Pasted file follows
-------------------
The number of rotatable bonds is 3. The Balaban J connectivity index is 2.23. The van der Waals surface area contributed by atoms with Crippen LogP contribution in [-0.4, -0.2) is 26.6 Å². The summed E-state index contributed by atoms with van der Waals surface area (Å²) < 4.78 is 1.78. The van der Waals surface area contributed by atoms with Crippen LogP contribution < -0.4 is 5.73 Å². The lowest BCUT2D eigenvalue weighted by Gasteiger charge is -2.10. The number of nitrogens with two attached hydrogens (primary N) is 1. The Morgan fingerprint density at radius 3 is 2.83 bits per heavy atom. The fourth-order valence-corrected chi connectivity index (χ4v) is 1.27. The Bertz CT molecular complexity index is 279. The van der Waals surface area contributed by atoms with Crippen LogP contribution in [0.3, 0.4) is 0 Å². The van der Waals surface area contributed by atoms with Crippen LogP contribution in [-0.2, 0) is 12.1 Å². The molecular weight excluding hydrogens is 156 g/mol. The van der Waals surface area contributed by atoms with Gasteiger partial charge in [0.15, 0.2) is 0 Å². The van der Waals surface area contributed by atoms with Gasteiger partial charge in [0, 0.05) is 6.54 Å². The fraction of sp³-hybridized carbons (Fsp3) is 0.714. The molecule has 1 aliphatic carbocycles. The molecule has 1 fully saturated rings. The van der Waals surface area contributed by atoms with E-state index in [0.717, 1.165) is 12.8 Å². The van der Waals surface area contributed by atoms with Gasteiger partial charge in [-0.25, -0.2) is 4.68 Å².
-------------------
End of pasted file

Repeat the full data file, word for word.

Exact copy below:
The number of rotatable bonds is 3. The Balaban J connectivity index is 2.23. The van der Waals surface area contributed by atoms with Crippen LogP contribution in [-0.4, -0.2) is 26.6 Å². The summed E-state index contributed by atoms with van der Waals surface area (Å²) < 4.78 is 1.78. The van der Waals surface area contributed by atoms with Crippen LogP contribution < -0.4 is 5.73 Å². The lowest BCUT2D eigenvalue weighted by Gasteiger charge is -2.10. The number of nitrogens with two attached hydrogens (primary N) is 1. The Morgan fingerprint density at radius 3 is 2.83 bits per heavy atom. The fourth-order valence-corrected chi connectivity index (χ4v) is 1.27. The Bertz CT molecular complexity index is 279. The van der Waals surface area contributed by atoms with Crippen LogP contribution in [0.3, 0.4) is 0 Å². The van der Waals surface area contributed by atoms with Crippen LogP contribution in [-0.2, 0) is 12.1 Å². The molecular weight excluding hydrogens is 156 g/mol. The van der Waals surface area contributed by atoms with Gasteiger partial charge in [0.15, 0.2) is 0 Å². The van der Waals surface area contributed by atoms with Gasteiger partial charge in [0, 0.05) is 6.54 Å². The fraction of sp³-hybridized carbons (Fsp3) is 0.714. The molecule has 1 aliphatic carbocycles. The molecule has 1 fully saturated rings. The van der Waals surface area contributed by atoms with E-state index in [0.717, 1.165) is 12.8 Å². The van der Waals surface area contributed by atoms with Gasteiger partial charge in [-0.25, -0.2) is 4.68 Å².